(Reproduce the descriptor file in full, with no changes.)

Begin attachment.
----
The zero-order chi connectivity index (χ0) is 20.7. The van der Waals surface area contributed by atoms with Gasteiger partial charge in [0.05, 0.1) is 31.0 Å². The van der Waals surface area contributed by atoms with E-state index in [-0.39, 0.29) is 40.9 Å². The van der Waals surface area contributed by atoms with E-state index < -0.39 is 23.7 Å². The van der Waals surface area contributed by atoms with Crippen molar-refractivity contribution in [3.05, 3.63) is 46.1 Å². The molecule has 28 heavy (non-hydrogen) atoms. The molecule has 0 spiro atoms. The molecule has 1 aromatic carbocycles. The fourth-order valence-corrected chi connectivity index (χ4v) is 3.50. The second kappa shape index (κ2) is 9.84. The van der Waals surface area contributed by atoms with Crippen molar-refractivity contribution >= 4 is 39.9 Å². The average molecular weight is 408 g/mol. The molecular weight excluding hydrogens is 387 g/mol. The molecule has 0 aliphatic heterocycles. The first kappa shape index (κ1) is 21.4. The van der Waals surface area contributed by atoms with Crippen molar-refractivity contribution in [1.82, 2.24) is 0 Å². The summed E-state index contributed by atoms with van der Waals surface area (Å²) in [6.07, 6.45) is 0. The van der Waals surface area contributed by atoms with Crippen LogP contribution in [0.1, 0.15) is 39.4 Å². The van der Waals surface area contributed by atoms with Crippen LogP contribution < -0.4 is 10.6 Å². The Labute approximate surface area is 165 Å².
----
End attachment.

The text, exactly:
The zero-order chi connectivity index (χ0) is 20.7. The van der Waals surface area contributed by atoms with Gasteiger partial charge in [0.05, 0.1) is 31.0 Å². The van der Waals surface area contributed by atoms with E-state index in [-0.39, 0.29) is 40.9 Å². The van der Waals surface area contributed by atoms with E-state index < -0.39 is 23.7 Å². The van der Waals surface area contributed by atoms with Crippen molar-refractivity contribution in [3.05, 3.63) is 46.1 Å². The molecule has 28 heavy (non-hydrogen) atoms. The molecule has 0 spiro atoms. The molecule has 1 aromatic carbocycles. The fourth-order valence-corrected chi connectivity index (χ4v) is 3.50. The second kappa shape index (κ2) is 9.84. The van der Waals surface area contributed by atoms with Crippen molar-refractivity contribution >= 4 is 39.9 Å². The average molecular weight is 408 g/mol. The molecular weight excluding hydrogens is 387 g/mol. The molecule has 0 aliphatic heterocycles. The first kappa shape index (κ1) is 21.4. The van der Waals surface area contributed by atoms with Crippen molar-refractivity contribution in [1.82, 2.24) is 0 Å². The summed E-state index contributed by atoms with van der Waals surface area (Å²) in [6.07, 6.45) is 0. The van der Waals surface area contributed by atoms with Crippen LogP contribution in [0.1, 0.15) is 39.4 Å². The van der Waals surface area contributed by atoms with Crippen LogP contribution < -0.4 is 10.6 Å². The Labute approximate surface area is 165 Å².